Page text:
MGM Grand security try to to separate UFC light heavyweight champion Jon Jones and challenger Daniel Cormier after the two started fighting during a UFC press conference at the MGM Grand in Las Vegas. (Steve Marcus/AP/The Las Vegas Sun)

Joe Rogan, the comedian turned  UFC’s leading commentator and all-around expert on mixed martial arts, is pretty angry at Jon Jones and Daniel Cormier, the two light heavyweight fighters who are set to meet at the main event of next month’s UFC 178 pay-per-view. The two hotheads got a little too close for comfort at the weigh-in last week and decided to have the fight then and there. Rogan does not approve.

“It was ridiculous,” Rogan said in his podcast [warning: language NSFW] last week (via Yahoo! Sports) after the incident. He continued:

“That’s a streetfight. That’s a world champion Mixed Martial Arts fighter and an Olympic Wrestler, and they’re street fighting. That’s bad for everybody. That’s bad for wrestling, that’s bad for MMA, that’s bad for sports.”

The reason Rogan said he thinks incidents such as the one that occurred between Jones and Cormier are so bad is because it confuses the public about what MMA fighting is.

“The difference between that kind of violence and the violence of a sport is that everyone is agreeing to this scenario,” Rogan said. “These guys were not professional.”

To keep things under control, Rogan suggests the UFC should adopt a “no contact policy” at weigh-ins. He said in his podcast:

“Unless they agree to hug or shake hands and hug, there should be a no contact policy. And anybody who clearly violates that no contact policy gets fined … Some guys can deal with it, the getting in the guy’s face. But when you have a situation like this, you’re going to have to have a no contact policy with those guys.”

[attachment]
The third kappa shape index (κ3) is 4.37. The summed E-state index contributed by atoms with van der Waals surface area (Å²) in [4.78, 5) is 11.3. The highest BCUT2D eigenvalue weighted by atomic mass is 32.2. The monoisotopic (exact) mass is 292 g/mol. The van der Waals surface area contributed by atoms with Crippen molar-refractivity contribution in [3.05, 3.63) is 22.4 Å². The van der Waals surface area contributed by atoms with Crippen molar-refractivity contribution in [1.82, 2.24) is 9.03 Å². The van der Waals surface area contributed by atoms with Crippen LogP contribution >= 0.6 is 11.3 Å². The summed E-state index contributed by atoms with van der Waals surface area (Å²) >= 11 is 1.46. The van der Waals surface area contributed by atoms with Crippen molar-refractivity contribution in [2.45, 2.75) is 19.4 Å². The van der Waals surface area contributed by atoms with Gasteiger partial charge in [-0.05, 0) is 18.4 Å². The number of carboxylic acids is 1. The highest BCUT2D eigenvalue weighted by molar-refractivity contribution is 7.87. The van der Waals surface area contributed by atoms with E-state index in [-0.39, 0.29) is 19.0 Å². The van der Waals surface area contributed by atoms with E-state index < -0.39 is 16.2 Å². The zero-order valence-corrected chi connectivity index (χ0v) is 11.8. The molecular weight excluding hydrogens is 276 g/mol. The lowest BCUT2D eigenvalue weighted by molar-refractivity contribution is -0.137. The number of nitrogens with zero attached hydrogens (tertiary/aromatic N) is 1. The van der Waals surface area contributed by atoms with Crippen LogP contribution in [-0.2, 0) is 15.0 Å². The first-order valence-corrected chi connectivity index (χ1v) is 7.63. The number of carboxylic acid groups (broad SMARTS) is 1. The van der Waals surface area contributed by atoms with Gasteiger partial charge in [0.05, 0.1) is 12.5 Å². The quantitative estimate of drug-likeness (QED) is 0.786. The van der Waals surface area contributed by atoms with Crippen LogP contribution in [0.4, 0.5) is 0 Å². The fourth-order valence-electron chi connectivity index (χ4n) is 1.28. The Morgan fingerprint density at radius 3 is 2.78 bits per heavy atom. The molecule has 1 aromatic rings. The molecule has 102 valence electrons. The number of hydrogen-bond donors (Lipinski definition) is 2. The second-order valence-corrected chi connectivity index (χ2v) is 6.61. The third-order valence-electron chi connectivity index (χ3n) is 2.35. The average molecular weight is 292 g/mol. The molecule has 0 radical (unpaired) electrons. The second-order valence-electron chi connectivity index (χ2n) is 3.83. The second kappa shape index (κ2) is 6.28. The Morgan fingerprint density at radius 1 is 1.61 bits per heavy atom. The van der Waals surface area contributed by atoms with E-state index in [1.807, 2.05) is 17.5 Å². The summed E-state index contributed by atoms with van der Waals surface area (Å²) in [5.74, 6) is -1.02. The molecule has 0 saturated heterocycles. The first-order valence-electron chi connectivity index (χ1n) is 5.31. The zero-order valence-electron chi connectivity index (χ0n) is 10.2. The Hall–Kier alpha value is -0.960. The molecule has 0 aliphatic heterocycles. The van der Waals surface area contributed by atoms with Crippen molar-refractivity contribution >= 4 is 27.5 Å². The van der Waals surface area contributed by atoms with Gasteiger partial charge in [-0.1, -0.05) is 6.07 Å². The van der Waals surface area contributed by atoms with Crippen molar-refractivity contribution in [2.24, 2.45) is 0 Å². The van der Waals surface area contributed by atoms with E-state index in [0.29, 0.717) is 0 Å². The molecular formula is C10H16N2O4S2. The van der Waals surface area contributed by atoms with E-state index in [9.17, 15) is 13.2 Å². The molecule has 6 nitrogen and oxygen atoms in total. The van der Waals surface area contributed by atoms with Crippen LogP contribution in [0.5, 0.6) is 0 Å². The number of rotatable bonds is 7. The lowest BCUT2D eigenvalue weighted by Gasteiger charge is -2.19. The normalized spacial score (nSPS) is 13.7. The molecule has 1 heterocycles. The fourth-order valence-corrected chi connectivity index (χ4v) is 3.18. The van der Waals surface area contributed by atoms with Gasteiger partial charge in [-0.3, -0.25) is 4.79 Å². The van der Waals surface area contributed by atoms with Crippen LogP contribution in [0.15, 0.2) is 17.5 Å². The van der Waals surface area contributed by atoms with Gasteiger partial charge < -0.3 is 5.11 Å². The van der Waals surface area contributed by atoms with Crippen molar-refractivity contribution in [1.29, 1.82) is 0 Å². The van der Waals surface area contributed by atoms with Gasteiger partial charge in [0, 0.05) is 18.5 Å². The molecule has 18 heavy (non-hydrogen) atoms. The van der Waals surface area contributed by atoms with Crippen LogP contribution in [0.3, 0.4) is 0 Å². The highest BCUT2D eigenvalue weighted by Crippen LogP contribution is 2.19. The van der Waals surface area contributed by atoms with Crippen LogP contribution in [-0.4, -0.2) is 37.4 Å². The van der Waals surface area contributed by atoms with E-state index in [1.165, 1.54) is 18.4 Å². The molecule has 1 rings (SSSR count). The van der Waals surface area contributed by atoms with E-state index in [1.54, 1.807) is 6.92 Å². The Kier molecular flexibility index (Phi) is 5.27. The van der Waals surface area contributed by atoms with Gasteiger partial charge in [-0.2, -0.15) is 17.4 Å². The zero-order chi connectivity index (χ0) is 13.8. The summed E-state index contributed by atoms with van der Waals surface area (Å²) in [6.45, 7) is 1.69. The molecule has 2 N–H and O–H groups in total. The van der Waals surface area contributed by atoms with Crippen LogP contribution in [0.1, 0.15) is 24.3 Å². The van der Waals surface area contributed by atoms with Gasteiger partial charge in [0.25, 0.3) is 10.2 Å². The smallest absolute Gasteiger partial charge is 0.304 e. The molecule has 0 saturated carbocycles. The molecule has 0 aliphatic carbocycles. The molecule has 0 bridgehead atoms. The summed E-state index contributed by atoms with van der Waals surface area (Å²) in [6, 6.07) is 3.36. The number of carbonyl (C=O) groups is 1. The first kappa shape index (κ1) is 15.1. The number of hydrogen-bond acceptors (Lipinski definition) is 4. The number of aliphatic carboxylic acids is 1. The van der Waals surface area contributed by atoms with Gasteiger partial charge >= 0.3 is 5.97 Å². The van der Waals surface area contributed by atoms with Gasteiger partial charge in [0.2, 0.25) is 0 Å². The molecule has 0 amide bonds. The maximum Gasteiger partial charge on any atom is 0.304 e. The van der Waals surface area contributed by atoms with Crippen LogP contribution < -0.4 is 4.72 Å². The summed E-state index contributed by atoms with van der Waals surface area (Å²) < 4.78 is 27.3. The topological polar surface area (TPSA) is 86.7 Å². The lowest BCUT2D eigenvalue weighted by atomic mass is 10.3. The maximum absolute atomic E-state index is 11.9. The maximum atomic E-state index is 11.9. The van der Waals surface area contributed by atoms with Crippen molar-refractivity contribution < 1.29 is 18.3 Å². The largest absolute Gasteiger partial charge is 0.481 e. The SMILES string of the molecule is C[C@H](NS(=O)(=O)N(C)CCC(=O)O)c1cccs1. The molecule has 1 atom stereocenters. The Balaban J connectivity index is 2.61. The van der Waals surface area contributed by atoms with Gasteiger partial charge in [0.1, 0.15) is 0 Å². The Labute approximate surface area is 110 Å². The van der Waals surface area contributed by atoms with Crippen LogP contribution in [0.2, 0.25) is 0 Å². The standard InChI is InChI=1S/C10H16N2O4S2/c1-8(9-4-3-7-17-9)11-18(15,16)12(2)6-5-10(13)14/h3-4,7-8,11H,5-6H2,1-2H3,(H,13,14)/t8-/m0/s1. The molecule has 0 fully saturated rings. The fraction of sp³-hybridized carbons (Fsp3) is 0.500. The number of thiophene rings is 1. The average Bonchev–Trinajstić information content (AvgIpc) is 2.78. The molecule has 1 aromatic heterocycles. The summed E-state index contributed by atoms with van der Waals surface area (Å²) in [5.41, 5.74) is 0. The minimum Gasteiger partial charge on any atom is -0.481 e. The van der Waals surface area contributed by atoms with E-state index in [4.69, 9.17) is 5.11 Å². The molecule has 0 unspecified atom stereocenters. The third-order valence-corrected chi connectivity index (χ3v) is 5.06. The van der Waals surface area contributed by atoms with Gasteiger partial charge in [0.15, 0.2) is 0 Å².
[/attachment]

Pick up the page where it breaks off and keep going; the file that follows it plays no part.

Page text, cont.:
There’s just one problem with Rogan’s argument… people became more interested in watching Jones and Cormier at UFC 178 after they got a small, unhinged taste of what could come. Yahoo! Sports writes, “The general pubic interest in the title fight escalated considerably following the incident.” The Washington Post’s own anecdotal evidence, judging solely on the performance of the original Early Lead article posted about the fight, tends to support that argument.

And, eventually, it seems, so does Rogan himself.

“Although Rogan came out strongly against the brawl, he did backtrack on that stance slightly,” writes. Rogan said on his podcast (via FanSided):

“Does it bum me out? No. No, it doesn’t make me upset. I’m not upset, I’m looking forward to watching this fight even more now.

I’m not gonna pretend that’s not fun. I’m not gonna pretend that didn’t make everyone way more excited for that fight, because it for [expletive] sure did.”

What’s your take?

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